Everything Elevated

Inspiration BoardThe aesthetically appointed home.

by Theresa Rolen Long   


“Have nothing in your house that has not given pleasure to the man who made it and is not a pleasure to those who use it. Have nothing in your house that is not useful or beautiful.” –Oscar Wilde, “The House Beautiful,” 1882

What exactly did Faustian book author Oscar Wilde know about interior design? And what is the relevance of Wilde’s super-hot, corrupted aristocrat character, who enjoyed exquisite perma-youth while his portrait, depicting an increasingly gnarled soul, aged horrifically in the attic? The Picture of Dorian Gray was deemed scandalous upon publication. So, Wilde edited the book, attaching a preface explaining his desire for the work to stand on its themes of the value of beauty, the purpose of art, and the role of artists in society. He spent a decade championing aestheticism as an anti-thesis to the Victorian way of forging didactic political and social statements via literature, music, fine arts, and dress. He toured North America, expounding Walter Pater’s philosophies and lecturing on interior decorating. Wilde’s message was simple: Art is not limited to the fine arts, and beauty lies in all things, including artistic handicrafts for the home, such as wallpaper, furnishings, and carvings.

The Aesthetic Movement of the late 19th century reinterpreted the intent of decorative arts—home items should be purposeful and functional, yet must also look good and be sensual. Defined by far eastern influences, angular and ebonized furniture, blue and white china, and themes of nature, the movement emphasized simplistic beauty over the excessive ornamentation of the Victorian age. The peacock feather and Japanese fan became ubiquitous middle class home décor, and artistically designed domestic goods produced by craftsmen in shops became popular. As the movement evolved, every sense was employed to create the perfect home environment. Interiors were further relaxed, honed, and “Japonaised” in periods to follow, such as Arts and Crafts, Art Nouveau, and Bauhaus.

Today, elements of aestheticism are gaining relevance. We want beautiful, practical things and special, ordinary things. We want handcrafted everything, touched with an element of humanism. We want to know the elegant chair’s designer, and the brewer of the good beer we are drinking. Increasingly, words like bespoke, custom, and artisanal are everywhere, from furnishing and clothing stores to grocery markets. Makers are elevating their game. Designers, carpenters, blacksmiths, and artists creatively collaborate in communal spaces. Decorators and printmakers release seasonal collections of textiles and wallpaper. And fine arts and trade college degrees are on the rise.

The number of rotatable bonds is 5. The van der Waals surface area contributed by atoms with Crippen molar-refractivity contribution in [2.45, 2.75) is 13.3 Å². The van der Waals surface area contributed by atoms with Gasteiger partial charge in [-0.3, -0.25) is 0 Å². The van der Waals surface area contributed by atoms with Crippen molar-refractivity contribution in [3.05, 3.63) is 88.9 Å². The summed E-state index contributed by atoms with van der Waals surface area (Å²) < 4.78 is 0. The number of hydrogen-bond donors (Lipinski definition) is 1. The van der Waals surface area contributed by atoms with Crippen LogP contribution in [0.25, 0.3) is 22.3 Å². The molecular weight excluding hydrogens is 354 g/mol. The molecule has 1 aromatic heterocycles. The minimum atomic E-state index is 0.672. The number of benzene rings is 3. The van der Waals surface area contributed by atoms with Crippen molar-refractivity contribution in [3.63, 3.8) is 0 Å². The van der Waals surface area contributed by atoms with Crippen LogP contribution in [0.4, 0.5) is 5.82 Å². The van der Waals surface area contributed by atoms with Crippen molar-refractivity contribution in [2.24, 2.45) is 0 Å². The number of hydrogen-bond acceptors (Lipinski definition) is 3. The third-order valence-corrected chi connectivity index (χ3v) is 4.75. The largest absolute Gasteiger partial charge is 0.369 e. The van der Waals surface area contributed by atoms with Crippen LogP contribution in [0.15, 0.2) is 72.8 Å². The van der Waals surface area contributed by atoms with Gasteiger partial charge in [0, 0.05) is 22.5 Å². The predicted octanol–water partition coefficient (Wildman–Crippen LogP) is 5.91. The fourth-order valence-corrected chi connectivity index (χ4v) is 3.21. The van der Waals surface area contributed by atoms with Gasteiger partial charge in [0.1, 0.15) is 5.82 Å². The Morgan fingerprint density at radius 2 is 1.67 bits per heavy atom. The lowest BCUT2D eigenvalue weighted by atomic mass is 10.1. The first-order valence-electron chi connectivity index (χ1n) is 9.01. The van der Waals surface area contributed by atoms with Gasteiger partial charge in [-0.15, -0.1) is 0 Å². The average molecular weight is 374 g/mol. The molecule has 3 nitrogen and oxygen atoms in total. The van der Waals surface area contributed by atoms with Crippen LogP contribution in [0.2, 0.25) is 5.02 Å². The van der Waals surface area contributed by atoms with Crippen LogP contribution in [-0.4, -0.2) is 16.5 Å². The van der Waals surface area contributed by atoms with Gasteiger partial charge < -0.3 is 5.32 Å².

Inspiration Board 3Top hotels and restaurants engage aestheticism, ensuring viability and relevance. They attend to all of your senses the moment you walk in the door. The music, lighting, smells, sounds, scenery, and seating are just right. The overall aura is inviting, comforting, and stimulating. And the design schematic always includes a uniquely unforgettable wow factor.

A modern home that pays respect to the Aesthetic Movement mimics these successful commercial spaces. It is simply and beautifully furnished, decluttered, and decorated with items that nod to nature. Within its wallpapered, wood-clad, and mural-painted walls is an atmosphere filled with ambient light, flowers, music, and the aroma of candles and good food. A fur throw awaits on an overstuffed sofa, and the good china is set on a custom-built table, handcrafted with pride, just for you.

Everything in view is useful and beautiful. Relegate the rest to age in the attic, with Dorian.

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